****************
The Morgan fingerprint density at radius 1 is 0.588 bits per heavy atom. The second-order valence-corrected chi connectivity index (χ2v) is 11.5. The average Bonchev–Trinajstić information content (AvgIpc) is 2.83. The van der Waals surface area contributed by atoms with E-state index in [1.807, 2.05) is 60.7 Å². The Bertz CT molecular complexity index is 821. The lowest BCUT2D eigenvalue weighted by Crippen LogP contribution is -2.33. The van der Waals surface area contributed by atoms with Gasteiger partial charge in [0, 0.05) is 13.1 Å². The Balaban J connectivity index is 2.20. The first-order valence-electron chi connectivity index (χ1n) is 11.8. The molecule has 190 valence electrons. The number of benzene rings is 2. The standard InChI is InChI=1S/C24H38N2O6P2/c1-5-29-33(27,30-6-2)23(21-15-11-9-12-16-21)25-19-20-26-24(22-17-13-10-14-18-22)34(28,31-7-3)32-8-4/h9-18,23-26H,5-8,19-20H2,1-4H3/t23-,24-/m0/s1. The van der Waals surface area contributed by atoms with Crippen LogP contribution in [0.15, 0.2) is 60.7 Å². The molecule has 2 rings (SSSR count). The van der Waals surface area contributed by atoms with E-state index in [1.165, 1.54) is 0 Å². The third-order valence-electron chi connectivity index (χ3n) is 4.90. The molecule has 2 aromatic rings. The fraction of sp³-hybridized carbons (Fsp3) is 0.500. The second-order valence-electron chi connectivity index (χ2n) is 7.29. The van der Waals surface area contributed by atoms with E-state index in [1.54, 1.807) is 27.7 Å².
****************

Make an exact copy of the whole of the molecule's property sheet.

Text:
The Morgan fingerprint density at radius 1 is 0.588 bits per heavy atom. The second-order valence-corrected chi connectivity index (χ2v) is 11.5. The average Bonchev–Trinajstić information content (AvgIpc) is 2.83. The van der Waals surface area contributed by atoms with E-state index in [1.807, 2.05) is 60.7 Å². The Bertz CT molecular complexity index is 821. The lowest BCUT2D eigenvalue weighted by Crippen LogP contribution is -2.33. The van der Waals surface area contributed by atoms with Gasteiger partial charge in [0, 0.05) is 13.1 Å². The Balaban J connectivity index is 2.20. The first-order valence-electron chi connectivity index (χ1n) is 11.8. The molecule has 190 valence electrons. The number of benzene rings is 2. The standard InChI is InChI=1S/C24H38N2O6P2/c1-5-29-33(27,30-6-2)23(21-15-11-9-12-16-21)25-19-20-26-24(22-17-13-10-14-18-22)34(28,31-7-3)32-8-4/h9-18,23-26H,5-8,19-20H2,1-4H3/t23-,24-/m0/s1. The van der Waals surface area contributed by atoms with Crippen LogP contribution in [0.15, 0.2) is 60.7 Å². The molecule has 2 rings (SSSR count). The van der Waals surface area contributed by atoms with E-state index in [1.165, 1.54) is 0 Å². The third-order valence-electron chi connectivity index (χ3n) is 4.90. The molecule has 2 aromatic rings. The fraction of sp³-hybridized carbons (Fsp3) is 0.500. The second-order valence-electron chi connectivity index (χ2n) is 7.29. The van der Waals surface area contributed by atoms with E-state index in [1.54, 1.807) is 27.7 Å².